Has the ENERGY STAR Fallen?
Last week’s Washington Post article on ENERGY STAR called into question the legitimacy of the program’s “high standard” when more than half of the products in an ENERGY STAR-eligible category qualify for the label. Some product categories see ENERGY STAR market share at well over half, like television (79%), dehumidifiers (75%) and dishwashers (67%).
The program should be evaluating its standards and, in many cases, raising them, the article suggested.
Well ENERGY STAR has responded. In a recent press release, the EPA/DOE-run program acknowledged the article’s concerns but insisted that “no matter what the market share of ENERGY STAR qualified products, consumers who purchase a labeled product get one that will contribute to a cleaner environment and save them money without sacrifice in performance.”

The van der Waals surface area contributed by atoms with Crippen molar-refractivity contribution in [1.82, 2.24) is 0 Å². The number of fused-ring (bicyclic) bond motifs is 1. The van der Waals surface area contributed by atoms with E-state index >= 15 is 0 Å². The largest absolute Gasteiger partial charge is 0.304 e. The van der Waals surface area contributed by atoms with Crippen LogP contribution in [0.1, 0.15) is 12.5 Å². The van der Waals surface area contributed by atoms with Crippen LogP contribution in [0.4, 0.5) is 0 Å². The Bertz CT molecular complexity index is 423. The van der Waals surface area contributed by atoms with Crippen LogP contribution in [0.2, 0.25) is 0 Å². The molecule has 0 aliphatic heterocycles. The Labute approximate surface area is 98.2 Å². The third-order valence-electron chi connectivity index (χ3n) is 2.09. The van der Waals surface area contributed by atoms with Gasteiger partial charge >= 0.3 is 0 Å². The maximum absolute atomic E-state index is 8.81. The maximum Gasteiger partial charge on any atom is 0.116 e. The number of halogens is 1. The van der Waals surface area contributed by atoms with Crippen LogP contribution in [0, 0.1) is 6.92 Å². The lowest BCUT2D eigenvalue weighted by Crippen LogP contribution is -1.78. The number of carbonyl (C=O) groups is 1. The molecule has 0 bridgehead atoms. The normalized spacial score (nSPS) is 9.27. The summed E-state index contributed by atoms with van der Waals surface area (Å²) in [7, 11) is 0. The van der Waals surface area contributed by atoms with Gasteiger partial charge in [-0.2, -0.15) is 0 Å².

I can see both sides of the issue, but for the moment I side with ENERGY STAR. They’ve done a great job raising awareness of energy efficiency and if their market share in a category is 75% isn’t that a good thing for consumers and the environment?
I think a program like this has to be careful about how and when they raise their standards. My guess is they would have to give manufacturers a decent heads-up on when a standard would be increased, to give them time to adjust their products. A sudden and/or random increase would upset manufacturers.
What do you think about the Energy Star standard? Time to update?